And by the way, those of you who (like me) follow the Kindle Chronicles closely, should also be able to figure out what, as of this week, I have in common with Steve Martin (as opposed to Alec Baldwin, John Goodman, Buck Henry and Chevy Chase). Sorry Darlene, immediate family members do not qualify.
The Complete User’s Guide to the Amazing Amazon Kindle and the Warehouse to Nowhere….
Maybe some of this is inside baseball, but I have a few observations to share about Amazon’s once and present Kindle order backlog:
1. I can’t help but notice that whenever Amazon falls behind in shipping out Kindle orders, as they did on November 1, replacement batteries for the Kindle also show up as out of stock. A year ago when Amazon ran out of Kindles on launch day and didn’t catch up until mid-April, Kindle replacement batteries were out of stock. Likewise this week. There is no difference, of course, between Kindle batteries and Kindle replacement batteries. My own theory, that I will stick with until I see evidence to the contrary, is that it is a battery shortfall that is creating the production-and-shipping lag for Kindles.
2. While it is all well and good to talk about a battery shortage, of course, the real reason Amazon ran out of whatever Amazon ran out of is Oprah. Oprah can do anything. She elects presidents, she sells books, and she hires people who don’t answer my emails, but that’s okay. On Friday, October 28, Oprah devoted her entire show to the Kindle. As a result, according to my back-o’-the-napkin calculations, Amazon sold over 100,000 Kindles in the following 8 days. In the past Oprah has proven that she can sell $15 books like nobody else on the planet. This time, she proved that she can sell $300 gadgets. Oprah, Oprah, Oprah.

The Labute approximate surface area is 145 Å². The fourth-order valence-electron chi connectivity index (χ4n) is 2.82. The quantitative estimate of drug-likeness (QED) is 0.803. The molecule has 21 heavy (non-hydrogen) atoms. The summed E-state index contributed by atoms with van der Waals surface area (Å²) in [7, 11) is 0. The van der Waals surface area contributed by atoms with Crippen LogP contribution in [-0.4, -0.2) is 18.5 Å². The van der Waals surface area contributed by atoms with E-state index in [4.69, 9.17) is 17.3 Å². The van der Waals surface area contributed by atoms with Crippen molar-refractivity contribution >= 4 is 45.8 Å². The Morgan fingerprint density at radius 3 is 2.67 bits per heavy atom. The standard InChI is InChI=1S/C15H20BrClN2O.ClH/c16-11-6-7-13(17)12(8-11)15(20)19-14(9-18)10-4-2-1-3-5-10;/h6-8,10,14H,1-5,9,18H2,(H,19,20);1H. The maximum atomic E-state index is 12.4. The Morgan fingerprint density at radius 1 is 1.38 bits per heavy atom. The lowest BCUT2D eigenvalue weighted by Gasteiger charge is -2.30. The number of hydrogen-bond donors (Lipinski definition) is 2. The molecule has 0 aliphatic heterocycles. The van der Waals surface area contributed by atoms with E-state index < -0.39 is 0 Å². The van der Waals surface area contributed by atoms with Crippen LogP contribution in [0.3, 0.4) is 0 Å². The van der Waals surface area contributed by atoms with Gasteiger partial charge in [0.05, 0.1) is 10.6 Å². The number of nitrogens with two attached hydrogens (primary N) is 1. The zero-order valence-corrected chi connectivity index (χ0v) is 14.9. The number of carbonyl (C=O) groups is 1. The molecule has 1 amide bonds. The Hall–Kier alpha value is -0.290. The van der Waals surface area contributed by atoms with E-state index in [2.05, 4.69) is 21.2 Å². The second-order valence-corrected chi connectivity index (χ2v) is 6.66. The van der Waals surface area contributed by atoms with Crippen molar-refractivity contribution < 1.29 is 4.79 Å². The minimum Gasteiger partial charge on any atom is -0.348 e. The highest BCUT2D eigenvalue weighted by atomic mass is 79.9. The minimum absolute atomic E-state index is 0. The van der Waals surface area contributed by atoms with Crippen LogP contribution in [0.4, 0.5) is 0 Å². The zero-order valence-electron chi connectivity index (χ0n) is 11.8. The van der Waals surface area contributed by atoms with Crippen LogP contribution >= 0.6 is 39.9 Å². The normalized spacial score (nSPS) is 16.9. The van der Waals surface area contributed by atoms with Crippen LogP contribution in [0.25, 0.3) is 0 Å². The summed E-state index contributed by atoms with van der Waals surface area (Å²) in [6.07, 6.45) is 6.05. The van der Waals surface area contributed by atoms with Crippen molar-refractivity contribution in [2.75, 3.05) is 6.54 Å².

3. So Oprah sells 100,000 Kindles and Amazon runs out of Kindles at the peak of the, er, holiday season. What’s up with that, Jeff? I’m sorry, I shouldn’t get testy about this. But, well, I was enjoying the fact that the Oprah Kindle bump was creating a bit of a bump (as in, by a factor of 5) in both paperback and Kindle edition sales of The Complete User’s Guide to the Amazing Amazon Kindle. They are still selling briskly, but they would be selling even better if the Kindle were shipping.
4. There is a certain irony to this thing about the Kindle selling out from time to time. One of the joys of the Kindle, for Amazon, for readers, for authors, and for publishers, is that once a title is available on the Kindle, that title never sells out. Never. Like, how many Kindle edition copies do I have in the warehouse, of Beyond the Literary-Industrial Complex: Using the Amazon Kindle and Other New Technologies to Unleash and Indie Movement of Readers and Writers? Like, over 7 trillion, or a googol, but I lost count. You get it, I am certain. But if a reader can’t get a Kindle, well, you know, that’s a warehouse to nowhere.